It’s cheaper to make your own food than it is to dine out. Or is it?
Patrik Jonsson, staff writer for The Christian Science Monitor, believes that the tide is beginning to turn — that Americans are opting to eat out because the convenience now significantly outweighs the cost. And even the cost difference is beginning to shrink.
By the time he’s driven to the farmers’ market, bought the organic veggies, and spent an hour of his time cooking a meal for himself and his wife, Mark Chernesky figures he’s spent $30. That’s why today, after fighting rush hour, the Atlanta multimedia coordinator is rushing in to Figo’s, a pasta place, for handstuffed ravioli slathered with puttanesca sauce. “I’ll get out of here for $17 plus tip,” he says.
Jonsson reports that in many cases dining out is actually cheaper than eating at home. An AskMetafilter user makes a similar case:
Is it really cheaper to cook at home than it is to eat out? My wife and I have an ongoing debate about whether, ultimately, you actually save money by eating at home instead of eating out. She says that you obviously save money because eating out costs more for the same things — buying and cooking some ground beef being generally cheaper than buying a hamburger in a restaurant. I, on the other hand, say that the economies of scale make it cheaper to eat fresh, well prepared food in restaurants than at home.
Depending on where you live, what you eat, and how well you cook, it’s possible that dining out is more cost effective than preparing your own meals. Eating at home also requires more planning and personal effort.
However, home-prepared food is almost always healthier. Most restaurant meals are loaded with fat, sugar, and calories. Butter is the cook’s best friend. And for many people — including myself — dining out actually takes more time than eating in.
One commenter in the AskMetafilter thread wrote:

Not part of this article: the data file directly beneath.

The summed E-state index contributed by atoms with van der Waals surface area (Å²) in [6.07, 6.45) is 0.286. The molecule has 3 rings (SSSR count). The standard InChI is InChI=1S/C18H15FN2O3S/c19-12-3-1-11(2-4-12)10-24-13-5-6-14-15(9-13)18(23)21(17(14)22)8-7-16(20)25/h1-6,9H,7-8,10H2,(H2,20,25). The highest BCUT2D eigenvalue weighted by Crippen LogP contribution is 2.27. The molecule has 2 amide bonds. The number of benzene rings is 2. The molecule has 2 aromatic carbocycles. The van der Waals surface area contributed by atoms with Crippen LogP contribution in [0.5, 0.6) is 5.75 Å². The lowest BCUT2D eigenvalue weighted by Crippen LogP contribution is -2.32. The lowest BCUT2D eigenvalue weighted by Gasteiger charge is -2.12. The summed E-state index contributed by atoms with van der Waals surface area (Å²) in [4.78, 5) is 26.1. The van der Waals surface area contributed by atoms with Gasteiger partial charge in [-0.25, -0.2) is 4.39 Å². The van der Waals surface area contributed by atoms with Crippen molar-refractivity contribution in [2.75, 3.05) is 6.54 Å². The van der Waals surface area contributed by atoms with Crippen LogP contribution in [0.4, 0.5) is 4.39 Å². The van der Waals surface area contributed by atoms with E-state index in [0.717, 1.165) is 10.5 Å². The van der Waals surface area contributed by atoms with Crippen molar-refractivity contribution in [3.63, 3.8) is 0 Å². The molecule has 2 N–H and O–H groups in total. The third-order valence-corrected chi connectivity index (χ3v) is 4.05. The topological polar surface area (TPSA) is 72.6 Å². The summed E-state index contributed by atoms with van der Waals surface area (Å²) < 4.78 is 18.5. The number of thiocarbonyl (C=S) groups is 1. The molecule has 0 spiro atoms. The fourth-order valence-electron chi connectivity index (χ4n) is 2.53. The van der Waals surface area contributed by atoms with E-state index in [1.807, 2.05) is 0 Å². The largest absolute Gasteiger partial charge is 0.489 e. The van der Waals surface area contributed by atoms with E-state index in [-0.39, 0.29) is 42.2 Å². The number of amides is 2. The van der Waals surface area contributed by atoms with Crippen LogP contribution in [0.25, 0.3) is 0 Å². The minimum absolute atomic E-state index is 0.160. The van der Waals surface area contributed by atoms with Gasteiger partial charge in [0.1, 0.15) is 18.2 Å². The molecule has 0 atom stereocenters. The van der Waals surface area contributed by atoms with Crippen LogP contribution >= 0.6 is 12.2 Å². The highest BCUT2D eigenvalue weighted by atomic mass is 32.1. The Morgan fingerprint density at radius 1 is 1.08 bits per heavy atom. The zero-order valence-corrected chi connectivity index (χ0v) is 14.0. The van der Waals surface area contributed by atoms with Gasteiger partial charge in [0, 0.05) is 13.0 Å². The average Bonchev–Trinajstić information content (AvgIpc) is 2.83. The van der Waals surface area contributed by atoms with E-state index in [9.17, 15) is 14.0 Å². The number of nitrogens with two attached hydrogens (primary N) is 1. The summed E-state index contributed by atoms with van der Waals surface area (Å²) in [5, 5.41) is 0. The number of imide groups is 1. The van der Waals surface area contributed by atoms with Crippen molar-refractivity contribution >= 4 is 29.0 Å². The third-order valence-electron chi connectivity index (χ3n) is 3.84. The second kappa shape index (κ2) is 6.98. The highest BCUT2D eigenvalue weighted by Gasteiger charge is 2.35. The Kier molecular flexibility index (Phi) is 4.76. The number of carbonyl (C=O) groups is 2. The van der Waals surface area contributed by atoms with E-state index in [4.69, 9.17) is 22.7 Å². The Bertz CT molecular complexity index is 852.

Last year I calculated that I was spending about $80 on food a week, mostly eating out as cheaply as possible. I decided one week to go the fancy organic grocery store in my neighborhood and buy $80 of food to last me a week. What I discovered was that I could fill my cart with more food than I’d ever eat in a week and still have $20-$30 to spare! I bought the richest foods, the most exciting ingredients, and kitchen staples such as oils and spices and fancy olives, and still had some dollars left.
As an experiment, Rob Cockerham spent all of February 2004 “eating in”, consuming only food from grocery stores. He calculated that he spent $11.55 per day on food and drink. (If you subtract alcohol, he spent $8.65 per day.) He spent 48 minutes per day preparing food.
During March 2004, Cockerham ate all of his meals in restaurants. He spent an average of $20.08 per day. (He also left just over $1 per day in tips.) But it didn’t just cost more money to eat out:
The big surprise, for me, was how long it took to eat out. It was easy, when I was eating in, to whip up many meals in less than 8 minutes, but it was almost impossible to get my food that fast when eating out.
Ultimately, it’s important to find a balance that works well for you and your budget. It’s possible to dine out affordably, but for ongoing savings, it’s difficult to beat home-cooked meals. Eating at home is also healthier and quicker.
I’ve covered this topic before:
- Once-a-month cooking: Cooking for the rushed
- Healthy food on an unhealthy budget
- Learning to eat more meals at home
[The Christian Science Monitor: Americans opting to eat out]
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